Fresh From the Bench: Latest Federal Circuit Court Case
CASE OF THE WEEK
Mosaic Brands, Inc. v. Ridge Wallet LLC, Appeal Nos. 2022-1001, -1002 (Fed. Cir. Dec. 20, 2022)
In our Case of the Week, the Federal Circuit discussed the corroboration requirement concerning the amount of evidence needed to successfully invalidate a patent as anticipated.
Mosaic claimed that Ridge infringed Mosaic’s patent and trade dress for a money-clip wallet. Ridge countered that Mosaic infringed Ridge’s own patent for a money-clip wallet. After claim construction, the parties stipulated, subject to the right to appeal the District Court’s claim construction, that Mosaic could not prove that Ridge infringed Mosaic’s patent. The district court then granted Mosaic’s motion for summary judgment on invalidity of Ridge’s patent, based on anticipation; denied as moot Mosaic’s motion for summary judgment that Ridge had obtained its patent through inequitable conduct; and granted Ridge’s motion for summary judgment on Mosaic’s trade dress claim, finding Mosaic’s trade dress invalid. The Federal Circuit affirmed the district court’s claim construction, and affirmed the grant of summary judgment against Mosaic’s trade dress claim. However, the Federal Circuit reversed the district court’s grant of Mosaic’s motion for summary judgment that Ridge’s patent was invalid, and vacated the district court’s denial of Mosaic’s motion for summary judgment that Ridge’s patent was obtained through inequitable conduct.
Genentech, Inc. v. Sandoz Inc., Appeal No. 2022-1595 (Fed. Cir. Dec. 22, 2022)
Upon appeal from a bench trial, the Federal Circuit affirmed a district court’s findings that patents relating to certain pharmaceuticals were obvious, and other patents were not infringed. The first category of patents generally disclosed administering certain doses of pirfenidone. The district court found those patents invalid as obvious. Genentech challenged those findings based on numerous claims of error. The Federal Circuit affirmed in a thorough analysis, though noting its “initial perception that . . . varying doses in response to the occurrence of side effects would seem to be a well-established, hence obvious, practice. Thus, claiming it as an invention would appear to be at best a long shot.” With respect to the second category of patents, Genentech asserted induced infringement by means of the labeling. The patent, however, concerned prescribing pirfenidone to patients who are also taking fluvoxamine. The district court found no induced infringement, in part because there was no evidence of actual, direct infringement—i.e., no evidence that doctors would prescribe pirfenidone to patients who are also taking fluvoxamine. On appeal, the Federal Circuit revisited its Hatch-Waxman case law concerning induced infringement and affirmed the district court. Specifically, there was insufficient evidence that there would ever be a direct infringement in practice—that “if Sandoz’s drug were put on the market, it would infringe” the asserted patent claims. Thus, the Court affirmed. Judge Newman dissented without opinion.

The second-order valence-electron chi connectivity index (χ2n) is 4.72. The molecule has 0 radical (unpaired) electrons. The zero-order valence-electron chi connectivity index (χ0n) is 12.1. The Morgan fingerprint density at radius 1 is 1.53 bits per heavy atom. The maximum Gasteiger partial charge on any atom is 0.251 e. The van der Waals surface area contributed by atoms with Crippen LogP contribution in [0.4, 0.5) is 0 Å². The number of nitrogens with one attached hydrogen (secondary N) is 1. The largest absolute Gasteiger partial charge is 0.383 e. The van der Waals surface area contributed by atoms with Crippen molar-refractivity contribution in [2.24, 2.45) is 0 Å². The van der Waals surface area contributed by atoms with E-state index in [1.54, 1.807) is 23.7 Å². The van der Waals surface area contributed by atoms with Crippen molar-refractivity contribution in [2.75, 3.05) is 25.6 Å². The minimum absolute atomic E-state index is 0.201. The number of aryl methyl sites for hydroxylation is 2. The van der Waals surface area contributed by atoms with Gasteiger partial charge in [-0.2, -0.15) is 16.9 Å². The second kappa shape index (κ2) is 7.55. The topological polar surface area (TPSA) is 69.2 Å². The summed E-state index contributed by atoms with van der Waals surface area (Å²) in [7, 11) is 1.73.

Plastipak Packaging, Inc. v. Premium Waters, Inc., Appeal No. 2021-2244 (Fed. Cir. Dec. 19, 2022)
In an appeal from a district court’s summary judgment, the Federal Circuit reversed and remanded, finding that there were genuine disputes of material fact precluding a grant of summary judgment. The patents at issue were generally concerned with “plastic containers and plastic container preforms with a neck portion.” The district court granted summary judgment in favor of Premium Waters, finding that Plastipak’s patents were invalid for nonjoinder of inventor, Falzoni, under Pre-AIA 35 U.S.C. § 102(f) (2006). The district court reasoned that “Falzoni was at least a joint inventor of the patented invention, having initially disclosed to Darr a design of a neck finish measuring less than 0.580 inches.” Plastipak appealed, arguing that the district court’s grant of summary judgment was improper. The Federal Circuit agreed with Plastipak, explaining that “the record reflects a genuine dispute of material fact as to whether Falzoni sufficiently contributed to the X Dimension Limitation.” The Court further emphasized that “often the assessment of what contribution has been made by a purported inventor, and whether that contribution is significant, is bound up with material fact disputes which a reasonable factfinder could resolve in favor of either party.” The Court reversed and remanded for further proceedings.